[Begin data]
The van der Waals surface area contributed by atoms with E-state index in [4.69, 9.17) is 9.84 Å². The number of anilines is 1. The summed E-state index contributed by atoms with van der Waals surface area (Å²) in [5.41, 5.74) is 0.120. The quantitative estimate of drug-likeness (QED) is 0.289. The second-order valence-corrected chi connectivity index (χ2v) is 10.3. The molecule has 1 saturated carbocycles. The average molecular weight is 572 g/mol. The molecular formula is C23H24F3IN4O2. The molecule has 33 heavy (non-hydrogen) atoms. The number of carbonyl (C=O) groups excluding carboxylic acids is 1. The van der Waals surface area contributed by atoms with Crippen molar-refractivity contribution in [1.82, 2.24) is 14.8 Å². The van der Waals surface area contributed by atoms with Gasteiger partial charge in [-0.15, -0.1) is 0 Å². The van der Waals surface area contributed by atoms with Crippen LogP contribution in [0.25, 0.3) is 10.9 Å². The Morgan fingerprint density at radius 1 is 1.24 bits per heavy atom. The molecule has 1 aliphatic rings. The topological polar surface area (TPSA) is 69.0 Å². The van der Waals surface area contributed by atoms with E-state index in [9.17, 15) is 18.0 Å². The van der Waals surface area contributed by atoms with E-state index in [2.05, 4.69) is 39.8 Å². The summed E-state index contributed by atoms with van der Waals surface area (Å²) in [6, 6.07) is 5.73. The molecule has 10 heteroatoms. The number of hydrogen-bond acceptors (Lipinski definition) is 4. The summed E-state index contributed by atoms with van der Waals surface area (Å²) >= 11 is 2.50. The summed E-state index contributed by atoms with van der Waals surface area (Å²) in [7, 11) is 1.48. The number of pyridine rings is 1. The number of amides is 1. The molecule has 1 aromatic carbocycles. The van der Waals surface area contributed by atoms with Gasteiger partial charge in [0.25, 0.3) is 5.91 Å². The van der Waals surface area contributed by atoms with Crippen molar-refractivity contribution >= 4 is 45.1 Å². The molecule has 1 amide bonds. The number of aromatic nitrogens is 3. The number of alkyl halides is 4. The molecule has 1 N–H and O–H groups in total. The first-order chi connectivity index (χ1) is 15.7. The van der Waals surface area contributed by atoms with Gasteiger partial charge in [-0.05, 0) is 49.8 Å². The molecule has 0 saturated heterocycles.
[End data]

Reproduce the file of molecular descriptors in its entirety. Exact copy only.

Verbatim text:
The van der Waals surface area contributed by atoms with E-state index in [4.69, 9.17) is 9.84 Å². The number of anilines is 1. The summed E-state index contributed by atoms with van der Waals surface area (Å²) in [5.41, 5.74) is 0.120. The quantitative estimate of drug-likeness (QED) is 0.289. The second-order valence-corrected chi connectivity index (χ2v) is 10.3. The molecule has 1 saturated carbocycles. The average molecular weight is 572 g/mol. The molecular formula is C23H24F3IN4O2. The molecule has 33 heavy (non-hydrogen) atoms. The number of carbonyl (C=O) groups excluding carboxylic acids is 1. The van der Waals surface area contributed by atoms with Crippen molar-refractivity contribution in [1.82, 2.24) is 14.8 Å². The van der Waals surface area contributed by atoms with Gasteiger partial charge in [-0.15, -0.1) is 0 Å². The van der Waals surface area contributed by atoms with Crippen LogP contribution in [0.25, 0.3) is 10.9 Å². The Morgan fingerprint density at radius 1 is 1.24 bits per heavy atom. The molecule has 1 aliphatic rings. The topological polar surface area (TPSA) is 69.0 Å². The van der Waals surface area contributed by atoms with E-state index in [9.17, 15) is 18.0 Å². The van der Waals surface area contributed by atoms with E-state index in [2.05, 4.69) is 39.8 Å². The summed E-state index contributed by atoms with van der Waals surface area (Å²) in [6, 6.07) is 5.73. The molecule has 10 heteroatoms. The number of hydrogen-bond acceptors (Lipinski definition) is 4. The summed E-state index contributed by atoms with van der Waals surface area (Å²) >= 11 is 2.50. The summed E-state index contributed by atoms with van der Waals surface area (Å²) in [7, 11) is 1.48. The number of pyridine rings is 1. The number of amides is 1. The molecule has 1 aromatic carbocycles. The van der Waals surface area contributed by atoms with Gasteiger partial charge in [0.25, 0.3) is 5.91 Å². The van der Waals surface area contributed by atoms with Crippen molar-refractivity contribution >= 4 is 45.1 Å². The molecule has 1 amide bonds. The number of aromatic nitrogens is 3. The number of alkyl halides is 4. The molecule has 1 N–H and O–H groups in total. The first-order chi connectivity index (χ1) is 15.7. The van der Waals surface area contributed by atoms with Gasteiger partial charge in [-0.05, 0) is 49.8 Å². The molecule has 0 saturated heterocycles.